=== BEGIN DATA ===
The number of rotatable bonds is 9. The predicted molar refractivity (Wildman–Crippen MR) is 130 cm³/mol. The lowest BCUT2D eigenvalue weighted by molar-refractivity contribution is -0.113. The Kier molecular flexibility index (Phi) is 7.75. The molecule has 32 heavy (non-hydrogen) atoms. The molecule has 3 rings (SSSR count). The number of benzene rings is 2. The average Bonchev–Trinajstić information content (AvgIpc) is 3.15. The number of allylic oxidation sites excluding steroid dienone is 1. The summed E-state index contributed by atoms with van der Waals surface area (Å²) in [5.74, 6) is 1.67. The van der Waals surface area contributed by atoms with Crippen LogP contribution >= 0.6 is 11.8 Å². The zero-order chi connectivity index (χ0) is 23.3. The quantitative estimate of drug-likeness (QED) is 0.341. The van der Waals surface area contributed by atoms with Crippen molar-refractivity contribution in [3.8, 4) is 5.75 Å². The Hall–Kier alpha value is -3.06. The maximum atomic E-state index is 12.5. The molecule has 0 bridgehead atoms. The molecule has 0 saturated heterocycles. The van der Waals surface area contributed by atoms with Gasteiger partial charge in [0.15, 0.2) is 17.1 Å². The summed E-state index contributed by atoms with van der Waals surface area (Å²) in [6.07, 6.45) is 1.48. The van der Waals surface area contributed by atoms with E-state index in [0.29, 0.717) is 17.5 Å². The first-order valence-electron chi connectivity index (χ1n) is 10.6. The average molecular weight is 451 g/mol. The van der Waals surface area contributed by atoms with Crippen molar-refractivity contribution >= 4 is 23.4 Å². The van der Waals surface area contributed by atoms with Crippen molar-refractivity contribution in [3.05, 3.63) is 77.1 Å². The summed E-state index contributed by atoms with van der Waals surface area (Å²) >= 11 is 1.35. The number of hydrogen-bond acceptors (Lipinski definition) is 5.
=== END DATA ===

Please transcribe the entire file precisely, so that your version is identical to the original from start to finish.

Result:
The number of rotatable bonds is 9. The predicted molar refractivity (Wildman–Crippen MR) is 130 cm³/mol. The lowest BCUT2D eigenvalue weighted by molar-refractivity contribution is -0.113. The Kier molecular flexibility index (Phi) is 7.75. The molecule has 32 heavy (non-hydrogen) atoms. The molecule has 3 rings (SSSR count). The number of benzene rings is 2. The average Bonchev–Trinajstić information content (AvgIpc) is 3.15. The number of allylic oxidation sites excluding steroid dienone is 1. The summed E-state index contributed by atoms with van der Waals surface area (Å²) in [5.74, 6) is 1.67. The van der Waals surface area contributed by atoms with Crippen LogP contribution >= 0.6 is 11.8 Å². The zero-order chi connectivity index (χ0) is 23.3. The quantitative estimate of drug-likeness (QED) is 0.341. The van der Waals surface area contributed by atoms with Crippen molar-refractivity contribution in [3.8, 4) is 5.75 Å². The Hall–Kier alpha value is -3.06. The maximum atomic E-state index is 12.5. The molecule has 0 bridgehead atoms. The molecule has 0 saturated heterocycles. The van der Waals surface area contributed by atoms with Gasteiger partial charge in [0.15, 0.2) is 17.1 Å². The summed E-state index contributed by atoms with van der Waals surface area (Å²) in [6.07, 6.45) is 1.48. The van der Waals surface area contributed by atoms with E-state index in [0.29, 0.717) is 17.5 Å². The first-order valence-electron chi connectivity index (χ1n) is 10.6. The average molecular weight is 451 g/mol. The van der Waals surface area contributed by atoms with Crippen molar-refractivity contribution >= 4 is 23.4 Å². The van der Waals surface area contributed by atoms with Crippen molar-refractivity contribution in [3.05, 3.63) is 77.1 Å². The summed E-state index contributed by atoms with van der Waals surface area (Å²) >= 11 is 1.35. The number of hydrogen-bond acceptors (Lipinski definition) is 5.